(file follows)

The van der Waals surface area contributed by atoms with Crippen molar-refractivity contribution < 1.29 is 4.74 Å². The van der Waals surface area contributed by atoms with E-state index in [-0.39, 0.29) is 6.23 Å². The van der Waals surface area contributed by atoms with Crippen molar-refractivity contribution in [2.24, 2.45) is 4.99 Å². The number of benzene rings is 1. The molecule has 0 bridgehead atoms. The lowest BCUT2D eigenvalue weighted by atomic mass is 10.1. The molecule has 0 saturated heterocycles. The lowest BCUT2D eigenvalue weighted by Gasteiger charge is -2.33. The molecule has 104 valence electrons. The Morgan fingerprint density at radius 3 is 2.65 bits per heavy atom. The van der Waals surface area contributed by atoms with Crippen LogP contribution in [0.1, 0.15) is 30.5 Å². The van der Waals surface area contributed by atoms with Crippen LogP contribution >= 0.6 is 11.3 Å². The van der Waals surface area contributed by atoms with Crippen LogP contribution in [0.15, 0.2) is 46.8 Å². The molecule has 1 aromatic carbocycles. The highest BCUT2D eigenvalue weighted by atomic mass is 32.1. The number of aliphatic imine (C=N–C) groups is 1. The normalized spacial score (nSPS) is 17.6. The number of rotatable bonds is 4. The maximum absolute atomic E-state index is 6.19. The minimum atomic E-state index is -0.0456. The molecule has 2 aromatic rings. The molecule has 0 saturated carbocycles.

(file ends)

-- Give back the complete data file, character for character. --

The van der Waals surface area contributed by atoms with Crippen molar-refractivity contribution < 1.29 is 4.74 Å². The van der Waals surface area contributed by atoms with E-state index in [-0.39, 0.29) is 6.23 Å². The van der Waals surface area contributed by atoms with Crippen molar-refractivity contribution in [2.24, 2.45) is 4.99 Å². The number of benzene rings is 1. The molecule has 0 bridgehead atoms. The lowest BCUT2D eigenvalue weighted by atomic mass is 10.1. The molecule has 0 saturated heterocycles. The lowest BCUT2D eigenvalue weighted by Gasteiger charge is -2.33. The molecule has 104 valence electrons. The Morgan fingerprint density at radius 3 is 2.65 bits per heavy atom. The van der Waals surface area contributed by atoms with Crippen LogP contribution in [0.1, 0.15) is 30.5 Å². The van der Waals surface area contributed by atoms with Crippen LogP contribution >= 0.6 is 11.3 Å². The van der Waals surface area contributed by atoms with Crippen LogP contribution in [0.15, 0.2) is 46.8 Å². The molecule has 1 aromatic carbocycles. The highest BCUT2D eigenvalue weighted by atomic mass is 32.1. The number of aliphatic imine (C=N–C) groups is 1. The normalized spacial score (nSPS) is 17.6. The number of rotatable bonds is 4. The maximum absolute atomic E-state index is 6.19. The minimum atomic E-state index is -0.0456. The molecule has 2 aromatic rings. The molecule has 0 saturated carbocycles.